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McConnell Says He’ll Allow Vote on Raising Debt Ceiling Through December

The United States government was set to default on its debts — something it has never done before — later this month.

Senate Minority Leader Mitch McConnell addresses reporters following a weekly Republican policy luncheon at the U.S. Capitol on October 5, 2021, in Washington, D.C.

Senate Republicans will allow a vote on raising the debt ceiling, averting a crisis that would have seen the United States government defaulting on its debt obligations for the first time in its history.

Although Republicans have blocked every effort to raise the debt ceiling since last month — and though much of the debt was incurred due to deficit spending under former President Donald Trump — Senate Minority Leader Mitch McConnell’s (R-Kentucky) statement announcing his party’s decision to agree to raise the debt ceiling sought to blame Democrats for the crisis.

“To protect the American people from a near-term Democrat-created crisis, we will also allow Democrats to use normal procedures to pass an emergency debt limit extension at a fixed dollar amount to cover current spending levels into December,” McConnell said.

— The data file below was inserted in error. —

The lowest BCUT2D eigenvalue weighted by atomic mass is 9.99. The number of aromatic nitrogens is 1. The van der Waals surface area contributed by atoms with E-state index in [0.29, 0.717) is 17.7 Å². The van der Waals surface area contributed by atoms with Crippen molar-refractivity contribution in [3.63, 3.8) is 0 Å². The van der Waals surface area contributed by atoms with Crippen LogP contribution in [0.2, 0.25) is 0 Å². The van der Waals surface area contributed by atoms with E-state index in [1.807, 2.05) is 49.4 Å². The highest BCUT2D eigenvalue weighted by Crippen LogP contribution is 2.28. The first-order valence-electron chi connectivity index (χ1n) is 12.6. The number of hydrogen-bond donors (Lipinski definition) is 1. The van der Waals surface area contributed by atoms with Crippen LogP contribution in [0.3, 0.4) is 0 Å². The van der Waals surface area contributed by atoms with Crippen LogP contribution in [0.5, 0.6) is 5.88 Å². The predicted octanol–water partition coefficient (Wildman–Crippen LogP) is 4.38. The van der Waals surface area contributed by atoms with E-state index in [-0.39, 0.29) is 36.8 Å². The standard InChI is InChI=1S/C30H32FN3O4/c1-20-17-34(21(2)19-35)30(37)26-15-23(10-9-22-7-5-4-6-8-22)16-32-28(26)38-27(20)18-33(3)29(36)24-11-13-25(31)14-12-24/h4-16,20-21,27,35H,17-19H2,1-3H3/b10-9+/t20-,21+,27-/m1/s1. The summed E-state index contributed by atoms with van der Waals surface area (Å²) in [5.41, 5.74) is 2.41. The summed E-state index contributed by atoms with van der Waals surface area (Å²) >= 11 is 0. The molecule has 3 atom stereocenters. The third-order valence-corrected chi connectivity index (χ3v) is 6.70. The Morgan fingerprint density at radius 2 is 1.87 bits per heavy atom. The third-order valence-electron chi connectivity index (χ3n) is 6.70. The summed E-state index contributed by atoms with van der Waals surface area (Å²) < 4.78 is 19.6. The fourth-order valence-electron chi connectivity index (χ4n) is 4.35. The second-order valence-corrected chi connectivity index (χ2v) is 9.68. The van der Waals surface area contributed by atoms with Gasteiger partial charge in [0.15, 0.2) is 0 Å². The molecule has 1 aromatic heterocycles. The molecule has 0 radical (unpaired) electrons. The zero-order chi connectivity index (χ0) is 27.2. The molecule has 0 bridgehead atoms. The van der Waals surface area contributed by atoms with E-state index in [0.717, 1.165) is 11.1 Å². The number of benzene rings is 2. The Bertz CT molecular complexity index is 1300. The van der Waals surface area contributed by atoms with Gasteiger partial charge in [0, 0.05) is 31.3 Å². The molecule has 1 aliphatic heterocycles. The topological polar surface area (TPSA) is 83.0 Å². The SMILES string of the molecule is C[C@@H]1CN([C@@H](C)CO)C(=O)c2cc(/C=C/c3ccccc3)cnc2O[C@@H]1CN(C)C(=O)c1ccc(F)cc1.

Had the debt ceiling not been raised by a mid-October deadline, the U.S. government would have defaulted on its debts, which economists have warned would likely result in a recession.

Treasury Secretary Janet Yellen expressed similar concerns about the economy, saying in an interview on CNBC on Tuesday that it would be “catastrophic to not pay the government’s bills, for us to be in a position where we lacked the resources to pay the government’s bills.”

“I fully expect it would cause a recession as well,” Yellen added.

The deal, if agreed upon by Democratic lawmakers, would end the standoff to raise the debt ceiling that has spanned the past month. But the victory would only last a couple of months, and the debate surrounding raising the debt ceiling would resume in December.

McConnell’s announcement came after his previous offer to expedite the reconciliation process as means of staving off the debt crisis. But according to CNN’s Manu Raju, the Senate Minority Leader’s shift was inspired in part by Democrats’ threat to change filibuster rules in order to raise the debt ceiling, as well as pressure placed on centrist Democrats to acquiesce.

“McConnell told his colleagues he’s concerned about pressure on [West Virginia Sen. Joe] Manchin and [Arizona Sen. Kyrsten] Sinema to gut filibuster in order to raise debt ceiling, I’m told,” Raju wrote in a tweet.

Although Manchin said earlier on Wednesday that he was opposed to removing the Senate filibuster as a strategy to raise the debt limit, President Joe Biden endorsed a plan to do so, telling reporters yesterday that there was a “real possibility” of that taking place.

The debate around ending the filibuster to raise the debt limit may come up when the debt ceiling is brought up again in December. It’s also possible that Democrats may try to end the need for Congress to raise the debt ceiling at all, and instead advocate for the action to be automatic.

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